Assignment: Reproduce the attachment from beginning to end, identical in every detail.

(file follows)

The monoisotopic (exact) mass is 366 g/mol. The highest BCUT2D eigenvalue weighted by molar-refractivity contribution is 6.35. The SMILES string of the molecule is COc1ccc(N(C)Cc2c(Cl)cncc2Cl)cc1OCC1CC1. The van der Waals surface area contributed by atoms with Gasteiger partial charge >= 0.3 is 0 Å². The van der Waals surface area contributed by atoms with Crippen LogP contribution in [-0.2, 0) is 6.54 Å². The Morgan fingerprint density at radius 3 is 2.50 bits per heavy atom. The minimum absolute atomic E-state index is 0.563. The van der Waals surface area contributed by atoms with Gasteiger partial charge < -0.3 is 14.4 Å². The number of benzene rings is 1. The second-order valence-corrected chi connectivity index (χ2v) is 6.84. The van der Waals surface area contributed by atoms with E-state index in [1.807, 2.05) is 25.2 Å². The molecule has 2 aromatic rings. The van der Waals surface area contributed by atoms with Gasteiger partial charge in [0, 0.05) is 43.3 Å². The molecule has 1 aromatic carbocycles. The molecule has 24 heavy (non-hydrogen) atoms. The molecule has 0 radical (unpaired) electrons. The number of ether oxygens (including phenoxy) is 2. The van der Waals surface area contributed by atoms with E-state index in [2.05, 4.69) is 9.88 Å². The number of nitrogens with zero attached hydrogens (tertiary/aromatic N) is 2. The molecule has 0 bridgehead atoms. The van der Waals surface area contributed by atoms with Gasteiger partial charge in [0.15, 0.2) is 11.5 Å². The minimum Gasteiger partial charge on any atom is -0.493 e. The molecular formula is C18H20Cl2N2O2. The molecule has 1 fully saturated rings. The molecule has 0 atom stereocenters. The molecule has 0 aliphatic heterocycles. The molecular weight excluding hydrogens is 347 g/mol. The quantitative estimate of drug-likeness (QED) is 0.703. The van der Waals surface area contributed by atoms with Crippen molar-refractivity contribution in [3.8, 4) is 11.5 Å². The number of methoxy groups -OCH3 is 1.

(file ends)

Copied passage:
The monoisotopic (exact) mass is 366 g/mol. The highest BCUT2D eigenvalue weighted by molar-refractivity contribution is 6.35. The SMILES string of the molecule is COc1ccc(N(C)Cc2c(Cl)cncc2Cl)cc1OCC1CC1. The van der Waals surface area contributed by atoms with Gasteiger partial charge >= 0.3 is 0 Å². The van der Waals surface area contributed by atoms with Crippen LogP contribution in [-0.2, 0) is 6.54 Å². The Morgan fingerprint density at radius 3 is 2.50 bits per heavy atom. The minimum absolute atomic E-state index is 0.563. The van der Waals surface area contributed by atoms with Gasteiger partial charge < -0.3 is 14.4 Å². The number of benzene rings is 1. The second-order valence-corrected chi connectivity index (χ2v) is 6.84. The van der Waals surface area contributed by atoms with E-state index in [1.807, 2.05) is 25.2 Å². The molecule has 2 aromatic rings. The van der Waals surface area contributed by atoms with Gasteiger partial charge in [0, 0.05) is 43.3 Å². The molecule has 1 aromatic carbocycles. The molecule has 24 heavy (non-hydrogen) atoms. The molecule has 0 radical (unpaired) electrons. The number of ether oxygens (including phenoxy) is 2. The van der Waals surface area contributed by atoms with E-state index in [2.05, 4.69) is 9.88 Å². The number of nitrogens with zero attached hydrogens (tertiary/aromatic N) is 2. The molecule has 0 bridgehead atoms. The van der Waals surface area contributed by atoms with Gasteiger partial charge in [0.15, 0.2) is 11.5 Å². The minimum Gasteiger partial charge on any atom is -0.493 e. The molecular formula is C18H20Cl2N2O2. The molecule has 1 fully saturated rings. The molecule has 0 atom stereocenters. The molecule has 0 aliphatic heterocycles. The molecular weight excluding hydrogens is 347 g/mol. The quantitative estimate of drug-likeness (QED) is 0.703. The van der Waals surface area contributed by atoms with Crippen molar-refractivity contribution in [3.8, 4) is 11.5 Å². The number of methoxy groups -OCH3 is 1.